Tens of thousands pay homage to youth slain by police as Peru swears in third president in a week

Thousands of youth held vigils on Monday evening in Peru’s major cities in memory of two young students killed by the Peruvian National Police (PNP) in a national march last Saturday.

It was the second such march last week, made up overwhelmingly of Peruvian youth, to protest the parliamentary coup that illegally installed the president of the Congress, Manuel Merino, as interim president. The Congress overthrew President Martin Vizcarra, who was impeached on the charge of “permanent moral incapacity” based on unproven allegations of having taken bribes while governor of the mining region of Moquegua between 2011 and 2014.

Merino was forced to resign Sunday afternoon in the face of the continuing mass protests and popular outrage over the killing of the two demonstrators. Late Monday, the Peruvian parliament elected the country’s third president in just one week, Congressman Francisco Sagasti, 76.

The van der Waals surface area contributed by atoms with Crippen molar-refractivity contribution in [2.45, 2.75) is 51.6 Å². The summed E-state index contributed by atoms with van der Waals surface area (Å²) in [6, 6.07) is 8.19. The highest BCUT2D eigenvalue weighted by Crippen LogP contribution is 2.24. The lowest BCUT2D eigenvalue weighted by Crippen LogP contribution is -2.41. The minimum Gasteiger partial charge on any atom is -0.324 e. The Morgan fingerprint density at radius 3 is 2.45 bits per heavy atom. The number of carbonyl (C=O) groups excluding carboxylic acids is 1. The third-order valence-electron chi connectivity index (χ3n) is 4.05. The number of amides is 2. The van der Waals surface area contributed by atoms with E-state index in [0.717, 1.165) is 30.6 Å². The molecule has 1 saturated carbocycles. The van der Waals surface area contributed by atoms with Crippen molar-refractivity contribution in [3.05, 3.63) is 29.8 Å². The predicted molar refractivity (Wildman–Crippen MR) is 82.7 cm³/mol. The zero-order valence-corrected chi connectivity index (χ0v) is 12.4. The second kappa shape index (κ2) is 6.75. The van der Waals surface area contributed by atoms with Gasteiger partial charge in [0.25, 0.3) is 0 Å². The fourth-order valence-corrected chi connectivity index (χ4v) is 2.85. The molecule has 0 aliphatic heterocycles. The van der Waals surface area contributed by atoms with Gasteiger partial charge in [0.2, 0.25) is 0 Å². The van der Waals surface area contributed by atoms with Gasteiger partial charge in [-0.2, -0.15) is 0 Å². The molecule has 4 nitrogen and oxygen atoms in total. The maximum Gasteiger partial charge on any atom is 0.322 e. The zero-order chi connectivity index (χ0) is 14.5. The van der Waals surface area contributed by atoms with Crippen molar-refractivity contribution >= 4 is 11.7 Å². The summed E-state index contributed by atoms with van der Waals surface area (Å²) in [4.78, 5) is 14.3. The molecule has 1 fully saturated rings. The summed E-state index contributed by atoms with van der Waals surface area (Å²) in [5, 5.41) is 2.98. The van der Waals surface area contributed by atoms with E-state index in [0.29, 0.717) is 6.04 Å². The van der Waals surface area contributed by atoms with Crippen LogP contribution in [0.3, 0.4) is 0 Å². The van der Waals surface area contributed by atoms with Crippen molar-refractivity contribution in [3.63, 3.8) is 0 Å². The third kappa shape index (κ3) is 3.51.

The two slain students were Inti Sotelo Camargo, 24, who died from a bullet wound in his chest, and Jack Bryan Pintado Sanchez, 22, who suffered wounds from 10 projectiles fired into his face and neck.

At least 107 other people were injured by projectiles—both rubber bullets and live ammunition were used—toxic gases and beatings. One is known to be paralyzed from the waist down and another to have lost an eye, while others may be permanently disabled.

While “interim president” Merino approved of the use of excessive and brutal repression, the PNP had long been preparing such tactics for use against a mass uprising.

Peru’s repressive security forces have played an increasingly dominant role as the country has confronted the highest per capita mortality rate in the world from the COVID-19 pandemic, as well as the worst economic crisis, with the country’s economy shrinking by 30 percent.